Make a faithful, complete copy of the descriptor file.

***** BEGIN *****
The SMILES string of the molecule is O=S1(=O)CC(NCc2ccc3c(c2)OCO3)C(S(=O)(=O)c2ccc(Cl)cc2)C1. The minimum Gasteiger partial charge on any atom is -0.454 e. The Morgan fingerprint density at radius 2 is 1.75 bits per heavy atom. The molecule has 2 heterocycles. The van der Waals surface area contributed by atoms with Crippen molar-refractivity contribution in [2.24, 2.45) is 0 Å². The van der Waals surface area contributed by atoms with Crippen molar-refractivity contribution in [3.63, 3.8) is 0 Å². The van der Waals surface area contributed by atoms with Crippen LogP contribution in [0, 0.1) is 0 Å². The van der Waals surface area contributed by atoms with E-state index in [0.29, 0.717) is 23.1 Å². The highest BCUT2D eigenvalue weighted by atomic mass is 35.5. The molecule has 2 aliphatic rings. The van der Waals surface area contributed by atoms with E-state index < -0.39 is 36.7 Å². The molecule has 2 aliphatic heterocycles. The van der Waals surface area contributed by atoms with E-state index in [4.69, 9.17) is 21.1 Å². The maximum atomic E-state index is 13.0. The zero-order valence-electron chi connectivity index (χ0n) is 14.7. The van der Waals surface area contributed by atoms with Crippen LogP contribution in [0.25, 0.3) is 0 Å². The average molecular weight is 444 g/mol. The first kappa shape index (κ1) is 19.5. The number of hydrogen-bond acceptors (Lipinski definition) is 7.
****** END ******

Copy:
The SMILES string of the molecule is O=S1(=O)CC(NCc2ccc3c(c2)OCO3)C(S(=O)(=O)c2ccc(Cl)cc2)C1. The minimum Gasteiger partial charge on any atom is -0.454 e. The Morgan fingerprint density at radius 2 is 1.75 bits per heavy atom. The molecule has 2 heterocycles. The van der Waals surface area contributed by atoms with Crippen molar-refractivity contribution in [2.24, 2.45) is 0 Å². The van der Waals surface area contributed by atoms with Crippen molar-refractivity contribution in [3.63, 3.8) is 0 Å². The van der Waals surface area contributed by atoms with Crippen LogP contribution in [0, 0.1) is 0 Å². The van der Waals surface area contributed by atoms with E-state index in [0.29, 0.717) is 23.1 Å². The highest BCUT2D eigenvalue weighted by atomic mass is 35.5. The molecule has 2 aliphatic rings. The van der Waals surface area contributed by atoms with E-state index < -0.39 is 36.7 Å². The molecule has 2 aliphatic heterocycles. The van der Waals surface area contributed by atoms with E-state index in [4.69, 9.17) is 21.1 Å². The maximum atomic E-state index is 13.0. The zero-order valence-electron chi connectivity index (χ0n) is 14.7. The van der Waals surface area contributed by atoms with Crippen LogP contribution in [0.25, 0.3) is 0 Å². The average molecular weight is 444 g/mol. The first kappa shape index (κ1) is 19.5. The number of hydrogen-bond acceptors (Lipinski definition) is 7.